“So what do I do?” Summer asked anxiously.
“Just wait for nature to take its course. What was she doing here anyway? Was it an ambush?”
“I don’t think so. She just wanted to help.”
“Is that so?” Acacia approached Ella and retrieved the gag from her mouth. “Did you come to help us?”
“No,” Ella spat. “I would never help you. Summer, why are you doing this? You chose to leave, didn’t you?” For a moment Ella’s eyes flickered to me, obviously under the impression I had lied.
“Yes,” Summer said quietly. “And I’m glad I did. You’re all sadistic.”
“You’re in no position to call us that,” Ella said angrily. She opened her mouth to continue, but instead her head pivoted backwards and she clenched her hands into fists. Mark moved uneasily, but I tried to hold him back. It was useless considering the circumstances, but still I tried. The best I could do was move my body in front of his. When Ella was sitting normally once more, the tension in Mark’s body was released.
“What happened?” Summer asked.
“Contraction,” Ella panted. “They come and go.” She seemed to realise who had asked and suddenly became angry. “Why? Are you that eager to get this baby out of me? Well, you’re going to have to wait because they’re not that regular yet, so piss off and leave me be.”
The room went quiet as everyone watched Ella. The vampires were looking eager at the prospect of the baby arriving, whereas Summer looked slightly sick. I didn’t blame her. I was feeling green myself.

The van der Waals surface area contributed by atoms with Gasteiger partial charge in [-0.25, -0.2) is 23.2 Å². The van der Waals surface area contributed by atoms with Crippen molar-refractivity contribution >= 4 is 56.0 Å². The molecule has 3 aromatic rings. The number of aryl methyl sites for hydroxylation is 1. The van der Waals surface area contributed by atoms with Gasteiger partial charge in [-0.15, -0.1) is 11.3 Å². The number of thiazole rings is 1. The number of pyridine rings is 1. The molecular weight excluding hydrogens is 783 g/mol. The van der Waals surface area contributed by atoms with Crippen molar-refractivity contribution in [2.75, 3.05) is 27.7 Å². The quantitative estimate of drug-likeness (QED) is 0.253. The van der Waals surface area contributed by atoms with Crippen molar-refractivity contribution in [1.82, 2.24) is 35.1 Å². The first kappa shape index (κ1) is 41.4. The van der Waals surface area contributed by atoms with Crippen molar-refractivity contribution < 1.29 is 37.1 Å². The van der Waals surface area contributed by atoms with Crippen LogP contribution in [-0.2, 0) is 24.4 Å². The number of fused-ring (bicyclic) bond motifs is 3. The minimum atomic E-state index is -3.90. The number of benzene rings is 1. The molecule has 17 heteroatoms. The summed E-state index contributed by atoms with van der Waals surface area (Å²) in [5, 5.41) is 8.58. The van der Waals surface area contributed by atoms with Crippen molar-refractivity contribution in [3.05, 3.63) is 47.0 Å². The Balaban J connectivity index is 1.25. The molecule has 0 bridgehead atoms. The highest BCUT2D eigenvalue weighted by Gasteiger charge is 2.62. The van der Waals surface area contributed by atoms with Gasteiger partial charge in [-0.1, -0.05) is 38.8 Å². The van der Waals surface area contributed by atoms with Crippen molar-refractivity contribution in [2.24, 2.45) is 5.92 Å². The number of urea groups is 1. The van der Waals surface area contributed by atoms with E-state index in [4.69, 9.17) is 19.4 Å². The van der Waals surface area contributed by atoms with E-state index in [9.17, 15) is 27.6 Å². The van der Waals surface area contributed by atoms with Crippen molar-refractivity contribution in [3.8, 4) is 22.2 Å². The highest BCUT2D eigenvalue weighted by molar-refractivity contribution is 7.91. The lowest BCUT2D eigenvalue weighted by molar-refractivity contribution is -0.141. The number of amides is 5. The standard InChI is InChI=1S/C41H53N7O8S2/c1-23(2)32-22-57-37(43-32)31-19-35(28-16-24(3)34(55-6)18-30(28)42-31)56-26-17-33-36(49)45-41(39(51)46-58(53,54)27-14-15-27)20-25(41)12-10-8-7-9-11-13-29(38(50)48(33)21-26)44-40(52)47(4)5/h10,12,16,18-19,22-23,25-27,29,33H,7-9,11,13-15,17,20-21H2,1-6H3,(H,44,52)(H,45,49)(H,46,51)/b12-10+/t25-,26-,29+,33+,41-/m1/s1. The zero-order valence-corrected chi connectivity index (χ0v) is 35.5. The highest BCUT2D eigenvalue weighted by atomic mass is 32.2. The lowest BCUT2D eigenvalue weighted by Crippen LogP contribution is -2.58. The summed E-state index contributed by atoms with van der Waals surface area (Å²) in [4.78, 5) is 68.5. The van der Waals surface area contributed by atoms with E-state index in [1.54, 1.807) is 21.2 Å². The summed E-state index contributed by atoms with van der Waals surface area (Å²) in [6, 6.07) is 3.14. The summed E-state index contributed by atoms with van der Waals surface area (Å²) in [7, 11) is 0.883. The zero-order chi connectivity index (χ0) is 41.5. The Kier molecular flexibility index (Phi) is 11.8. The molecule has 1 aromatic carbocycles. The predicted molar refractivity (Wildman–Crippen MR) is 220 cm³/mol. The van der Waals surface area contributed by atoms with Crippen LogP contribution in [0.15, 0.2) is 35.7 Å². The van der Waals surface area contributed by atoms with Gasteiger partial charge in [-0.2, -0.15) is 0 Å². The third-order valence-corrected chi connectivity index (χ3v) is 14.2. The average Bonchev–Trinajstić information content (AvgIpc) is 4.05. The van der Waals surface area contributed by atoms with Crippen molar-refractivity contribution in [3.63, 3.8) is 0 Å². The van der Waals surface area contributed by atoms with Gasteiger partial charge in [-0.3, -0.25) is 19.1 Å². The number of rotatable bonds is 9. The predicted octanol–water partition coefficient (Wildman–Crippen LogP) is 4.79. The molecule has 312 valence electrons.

I used the distraction of Ella’s next contraction to move into the centre of the group within the cage. The others moved aside to let me past, all trying to shift subtly. Despite everything, I couldn’t help but feel strong affection for the pack. They could have stood stubbornly in my path, ensuring that I was up front and liable to get hurt if the vampires decided to attack, but they trusted that I wasn’t leaving them to take pain for me. They had enough faith in me to put themselves in the line of fire, and trusted that I could help them. It was in their eyes, and it was that more than anything that made me more determined to get everybody out of this. Including Summer.
The gag in my mouth was hard to dislodge, but it wasn’t impossible. It was just a matter of manoeuvring my head against the bound hands of Joshua, who was closest. He tried to work with me to pull the gag out, but it was difficult for him to do much more than move his hands slightly to one side or the other. After some time of this, he stopped, realising that it wasn’t helping.